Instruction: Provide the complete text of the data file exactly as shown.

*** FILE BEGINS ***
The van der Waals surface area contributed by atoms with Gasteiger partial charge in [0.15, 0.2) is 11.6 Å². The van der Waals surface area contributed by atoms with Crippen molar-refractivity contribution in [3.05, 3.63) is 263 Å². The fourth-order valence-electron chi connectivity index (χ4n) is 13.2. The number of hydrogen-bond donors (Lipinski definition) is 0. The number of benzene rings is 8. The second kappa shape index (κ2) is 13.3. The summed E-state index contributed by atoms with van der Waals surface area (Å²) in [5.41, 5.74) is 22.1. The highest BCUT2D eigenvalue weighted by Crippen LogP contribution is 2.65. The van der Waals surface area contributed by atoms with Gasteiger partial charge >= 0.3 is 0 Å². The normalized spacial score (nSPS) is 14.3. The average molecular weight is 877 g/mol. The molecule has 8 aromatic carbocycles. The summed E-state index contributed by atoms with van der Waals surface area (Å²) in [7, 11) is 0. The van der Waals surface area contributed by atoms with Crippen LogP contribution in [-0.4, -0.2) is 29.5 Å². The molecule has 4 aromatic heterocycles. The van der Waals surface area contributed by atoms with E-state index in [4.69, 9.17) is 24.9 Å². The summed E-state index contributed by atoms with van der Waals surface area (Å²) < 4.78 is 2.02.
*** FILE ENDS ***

The van der Waals surface area contributed by atoms with Gasteiger partial charge in [0.15, 0.2) is 11.6 Å². The van der Waals surface area contributed by atoms with Crippen molar-refractivity contribution in [3.05, 3.63) is 263 Å². The fourth-order valence-electron chi connectivity index (χ4n) is 13.2. The number of hydrogen-bond donors (Lipinski definition) is 0. The number of benzene rings is 8. The second kappa shape index (κ2) is 13.3. The summed E-state index contributed by atoms with van der Waals surface area (Å²) in [5.41, 5.74) is 22.1. The highest BCUT2D eigenvalue weighted by Crippen LogP contribution is 2.65. The van der Waals surface area contributed by atoms with Gasteiger partial charge >= 0.3 is 0 Å². The normalized spacial score (nSPS) is 14.3. The average molecular weight is 877 g/mol. The molecule has 8 aromatic carbocycles. The summed E-state index contributed by atoms with van der Waals surface area (Å²) in [7, 11) is 0. The van der Waals surface area contributed by atoms with Crippen LogP contribution in [-0.4, -0.2) is 29.5 Å². The molecule has 4 aromatic heterocycles. The van der Waals surface area contributed by atoms with E-state index in [4.69, 9.17) is 24.9 Å². The summed E-state index contributed by atoms with van der Waals surface area (Å²) < 4.78 is 2.02.